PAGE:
Everybody's got to start somewhere, and the late multimedia prodigy Roger Ebert started at The News-Gazette, with a little help from his east Urbana neighbor, Harold Holmes.
The Eberts lived at 410 E. Washington St., and Holmes, who was city editor and later became The News-Gazette's executive editor, lived a block away at 503 E. Washington.
It was Holmes who in 1957 gave Ebert his first newspaper job — excluding the pro bono work he did publishing the Washington Street News and writing for the paper at St. Mary's School — when the neighbor kid was 15. He was paid 75 cents an hour.
I don't know how many other 15-year-olds Holmes hired to write stories for a daily newspaper, but I hope it wasn't many.
But Roger Ebert was an extraordinary talent.
By the summer of 1959 — between his junior and senior years of high school — the kid was covering stories that college graduates twice his age normally would have written. But it was summer, the regulars were on vacation and the kid was mature and worldly and could write about virtually anything.
"A man who has come to know labor racketeering almost as intimately as Jimmy Hoffa will speak at the National Student Congress at 4 p.m. Sunday. Robert Kennedy, 33-year-old brother of Massachusetts Sen. John Kennedy, will speak on labor abuses and current labor reform proposals before 1,200 NSC delegates at the University of Illinois Auditorium," Ebert wrote in August 1959.
The next day he wrote an entertaining account of the mysterious "mad gasser" who had terrorized Mattoon 15 years earlier. He covered a fish kill on Drummer Creek near Gibson City (accompanied by a photo of Ebert kneeling among the thousands of rotting fish), a feature about a foreign-exchange student at Champaign Central High School and another about Oscar Adams, the beloved adviser of the Tiger's Den, a youth center for Urbana teenagers, including Ebert.
"Rock and roll will blare from six loudspeakers ... a continuous game of ping-pong will be in progress ... and a large crowd will be gathered around a television," he wrote.
In one of the more unintentionally amusing tales the kid told that summer, Ebert wrote about Roger Ebert's trip to Boys Nation, a weeklong immersion into national politics and government in Washington, D.C. It was sponsored by the American Legion.
"At the University of Maryland, the boys held Boys Nation Senate sessions identical to the real thing on Capitol Hill," he wrote in a bylined story. "Charles Louis of Crowley, Louisiana, and Roger Ebert of Urbana, Illinois, presided over the sessions after being elected president pro tempore and secretary of the Senate."
He wrote that Ebert was "introduced to leading Senate figures Sam Rayburn, John Kennedy, Lyndon Johnson, Barry Goldwater and Hubert Humphrey."
Later that year, on a Friday night when the regular reporters apparently were unable or unwilling to do so, Ebert covered the News-Gazette's All-State football banquet, a unique recruiting tool that brought the state's finest high school football players to the University of Illinois for a free meal and more. The NCAA later banned such events.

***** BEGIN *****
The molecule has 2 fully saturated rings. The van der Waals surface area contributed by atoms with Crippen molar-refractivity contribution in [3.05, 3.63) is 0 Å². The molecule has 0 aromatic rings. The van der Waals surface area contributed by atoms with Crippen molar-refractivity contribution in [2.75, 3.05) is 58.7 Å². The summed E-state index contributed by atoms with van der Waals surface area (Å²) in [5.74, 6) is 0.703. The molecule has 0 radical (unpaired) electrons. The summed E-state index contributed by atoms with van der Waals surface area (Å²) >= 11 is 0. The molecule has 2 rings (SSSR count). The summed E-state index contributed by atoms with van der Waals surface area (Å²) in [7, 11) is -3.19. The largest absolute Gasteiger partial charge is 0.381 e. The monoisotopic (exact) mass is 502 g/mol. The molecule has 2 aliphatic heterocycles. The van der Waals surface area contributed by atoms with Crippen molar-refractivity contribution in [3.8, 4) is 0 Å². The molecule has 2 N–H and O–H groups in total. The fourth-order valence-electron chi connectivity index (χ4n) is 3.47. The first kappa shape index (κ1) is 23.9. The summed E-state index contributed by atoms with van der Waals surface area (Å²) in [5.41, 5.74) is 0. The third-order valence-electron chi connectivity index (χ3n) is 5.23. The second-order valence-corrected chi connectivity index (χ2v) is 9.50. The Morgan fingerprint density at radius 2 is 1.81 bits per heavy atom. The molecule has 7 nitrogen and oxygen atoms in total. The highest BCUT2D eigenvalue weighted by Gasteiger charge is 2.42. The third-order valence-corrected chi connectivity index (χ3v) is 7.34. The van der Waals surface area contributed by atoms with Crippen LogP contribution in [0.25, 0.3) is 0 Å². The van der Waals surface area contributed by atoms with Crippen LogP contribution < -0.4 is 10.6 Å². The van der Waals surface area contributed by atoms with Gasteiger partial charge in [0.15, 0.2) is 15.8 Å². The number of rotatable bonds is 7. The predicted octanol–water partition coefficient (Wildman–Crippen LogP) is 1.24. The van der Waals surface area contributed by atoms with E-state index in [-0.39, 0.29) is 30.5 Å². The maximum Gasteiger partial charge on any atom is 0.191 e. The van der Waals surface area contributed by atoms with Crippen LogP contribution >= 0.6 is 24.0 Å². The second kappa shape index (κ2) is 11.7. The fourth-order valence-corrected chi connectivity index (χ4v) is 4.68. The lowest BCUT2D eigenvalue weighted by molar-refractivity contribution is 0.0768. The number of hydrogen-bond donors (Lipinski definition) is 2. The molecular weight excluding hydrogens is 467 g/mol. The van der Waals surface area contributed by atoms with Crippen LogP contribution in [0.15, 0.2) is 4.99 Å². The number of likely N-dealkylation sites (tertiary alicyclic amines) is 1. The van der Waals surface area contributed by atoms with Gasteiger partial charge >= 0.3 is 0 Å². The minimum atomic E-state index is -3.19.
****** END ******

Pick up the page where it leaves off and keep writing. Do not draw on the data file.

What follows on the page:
The story by the 17-year-old kid got page-1, banner-headline treatment. It included a reference to Chief Illiniwek, a UI symbol that the politically liberal Ebert had defended until late in that long controversy.
Football coach Ray "Eliot's speech was closed with a surprise appearance by Chief Illiniwek and members of the Illinois football band," he wrote. "Illiniwek performed his legendary dance to 'Illinois Loyalty,' as many of the All-Staters were visibly shaken."
In 1960, Ebert had obviously become even more comfortable with journalism, writing about everything from Bobby Kennedy's appearance at a Democratic Party picnic in Champaign and the resignation of the Urbana school superintendent to features on Champaign's centennial celebration and the Dutch elm disease that was ravaging trees in the cities.
Ebert, whom I consider more a great storyteller than a film critic, on Christmas Eve 1960 told the story of Henry Richardson, who had been selling newspapers at Main and Neil streets in downtown Champaign for 40 years.
"A few passers-by looked curiously across the street as his lonely cry drifted through the night: 'Sunday papers ... Sunday papers ... got the Trib ... Herald ... Sun ...'
"Autos stopped at the red light, but the drivers looked quickly away as he held out a paper to them."
That was the work of a 17-year-old high school senior.
For several years, he wrote The News-Gazette's year-in- review story, a piece that newspapers usually ran in late December and that took up lots of space on a slow news day.
The year-enders that ran in The News-Gazette and the Champaign-Urbana Courier in December 1961 were special.
Ebert wrote in The News-Gazette: "It was a dizzy whirl, a mad roar of expansion and new strength, a confusing pattern of political juggling ...
"But most of all it was people: the half-million people who make up a vital chunk of America called East Central Illinois.
"It was 1961."
The lead paragraph in the Courier story was more direct: "In a year in which the pages of The Courier and other newspapers were often filled with stories of violence, it is significant that the news story of the year here was not one of violence.
"Rather, it was one of progress, of building and of community betterment."
The Courier story was written by George Will, who grew up in Champaign, is one year Ebert's senior and won the Pulitzer Prize in 1977. Ebert won the prestigious award in 1975.
Tom Kacich is a News-gazette editor and columnist. His column appears on Wednesdays and Sundays. He can be reached at 351-5221 or email@example.com.